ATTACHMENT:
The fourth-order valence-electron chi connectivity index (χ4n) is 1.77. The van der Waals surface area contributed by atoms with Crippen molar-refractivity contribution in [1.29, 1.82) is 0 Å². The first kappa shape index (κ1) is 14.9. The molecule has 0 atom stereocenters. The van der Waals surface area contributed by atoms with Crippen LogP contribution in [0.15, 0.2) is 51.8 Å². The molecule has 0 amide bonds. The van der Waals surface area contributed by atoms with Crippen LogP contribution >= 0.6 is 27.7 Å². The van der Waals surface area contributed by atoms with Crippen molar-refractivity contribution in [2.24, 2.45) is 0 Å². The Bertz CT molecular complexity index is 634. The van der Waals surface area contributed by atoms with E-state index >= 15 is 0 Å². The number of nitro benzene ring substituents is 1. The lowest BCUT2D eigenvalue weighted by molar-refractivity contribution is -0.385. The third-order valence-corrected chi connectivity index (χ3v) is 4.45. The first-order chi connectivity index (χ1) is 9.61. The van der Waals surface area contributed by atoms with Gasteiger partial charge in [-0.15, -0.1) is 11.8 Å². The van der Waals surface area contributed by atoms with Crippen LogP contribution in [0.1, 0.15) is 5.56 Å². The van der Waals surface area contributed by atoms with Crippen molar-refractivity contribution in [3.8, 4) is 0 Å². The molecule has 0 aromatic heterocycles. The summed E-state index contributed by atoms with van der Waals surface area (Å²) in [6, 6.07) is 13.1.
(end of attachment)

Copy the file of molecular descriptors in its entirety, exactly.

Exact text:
The fourth-order valence-electron chi connectivity index (χ4n) is 1.77. The van der Waals surface area contributed by atoms with Crippen molar-refractivity contribution in [1.29, 1.82) is 0 Å². The first kappa shape index (κ1) is 14.9. The molecule has 0 atom stereocenters. The van der Waals surface area contributed by atoms with Crippen LogP contribution in [0.15, 0.2) is 51.8 Å². The molecule has 0 amide bonds. The van der Waals surface area contributed by atoms with Crippen LogP contribution >= 0.6 is 27.7 Å². The van der Waals surface area contributed by atoms with Crippen molar-refractivity contribution in [2.24, 2.45) is 0 Å². The Bertz CT molecular complexity index is 634. The van der Waals surface area contributed by atoms with E-state index >= 15 is 0 Å². The number of nitro benzene ring substituents is 1. The lowest BCUT2D eigenvalue weighted by molar-refractivity contribution is -0.385. The third-order valence-corrected chi connectivity index (χ3v) is 4.45. The first-order chi connectivity index (χ1) is 9.61. The van der Waals surface area contributed by atoms with Gasteiger partial charge in [-0.15, -0.1) is 11.8 Å². The van der Waals surface area contributed by atoms with Crippen LogP contribution in [0.1, 0.15) is 5.56 Å². The van der Waals surface area contributed by atoms with Crippen molar-refractivity contribution in [3.8, 4) is 0 Å². The molecule has 0 aromatic heterocycles. The summed E-state index contributed by atoms with van der Waals surface area (Å²) in [6, 6.07) is 13.1.